What Needs to Happen for School Autonomy to Be Mobilised to Create More Equitable Public Schools and Systems of Education?
Keddie, A; MacDonald, K; Blackmore, J; Boyask, R; Fitzgerald, S; Gavin, M; Heffernan, A; Hursh, D; McGrath-Champ, S; Møller, J; O’Neill, J; Parding, K; Salokangas, M; Skerritt, C; Stacey, M; Thomson, P; Wilkins, A; Wilson, R; Wylie, C; Yoon, E-S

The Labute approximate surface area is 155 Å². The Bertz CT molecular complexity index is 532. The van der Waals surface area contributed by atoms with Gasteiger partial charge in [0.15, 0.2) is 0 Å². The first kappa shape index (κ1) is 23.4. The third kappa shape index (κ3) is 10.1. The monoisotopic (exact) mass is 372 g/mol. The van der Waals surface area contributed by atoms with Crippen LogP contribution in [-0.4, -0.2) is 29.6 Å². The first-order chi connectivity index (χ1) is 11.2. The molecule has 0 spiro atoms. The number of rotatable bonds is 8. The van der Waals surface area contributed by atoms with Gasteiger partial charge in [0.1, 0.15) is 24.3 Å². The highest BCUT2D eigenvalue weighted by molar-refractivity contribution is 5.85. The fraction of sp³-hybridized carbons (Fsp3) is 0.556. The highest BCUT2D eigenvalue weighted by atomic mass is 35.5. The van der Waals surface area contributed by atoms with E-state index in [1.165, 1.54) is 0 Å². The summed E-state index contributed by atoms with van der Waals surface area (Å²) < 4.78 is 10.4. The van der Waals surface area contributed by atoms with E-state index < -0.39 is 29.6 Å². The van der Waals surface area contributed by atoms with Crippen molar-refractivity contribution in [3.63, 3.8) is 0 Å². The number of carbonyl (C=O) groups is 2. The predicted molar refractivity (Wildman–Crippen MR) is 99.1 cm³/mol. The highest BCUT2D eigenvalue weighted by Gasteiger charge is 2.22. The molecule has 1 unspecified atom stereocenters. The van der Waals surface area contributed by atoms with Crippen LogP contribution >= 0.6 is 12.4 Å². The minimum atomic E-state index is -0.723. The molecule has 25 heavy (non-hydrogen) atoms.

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The series of responses in this article were gathered as part of an online mini conference held in September 2021 that sought to explore different ideas and articulations of school autonomy reform across the world (Australia, Canada, England, Ireland, the USA, Norway, Sweden and New Zealand). It centred upon an important question: what needs to happen for school autonomy to be mobilised to create more equitable public schools and systems of education? There was consensus across the group that school autonomy reform creates further inequities at school and system levels when driven by the logics of marketisation, competition, economic efficiency and public accountability. Against the backdrop of these themes, the conference generated discussion and debate where provocations and points of agreement and disagreement about issues of social justice and the mobilisation of school autonomy reform were raised. As an important output of this discussion, we asked participants to write a short response to the guiding conference question. The following are these responses which range from philosophical considerations, systems and governance perspectives, national particularities and teacher and principal perspectives.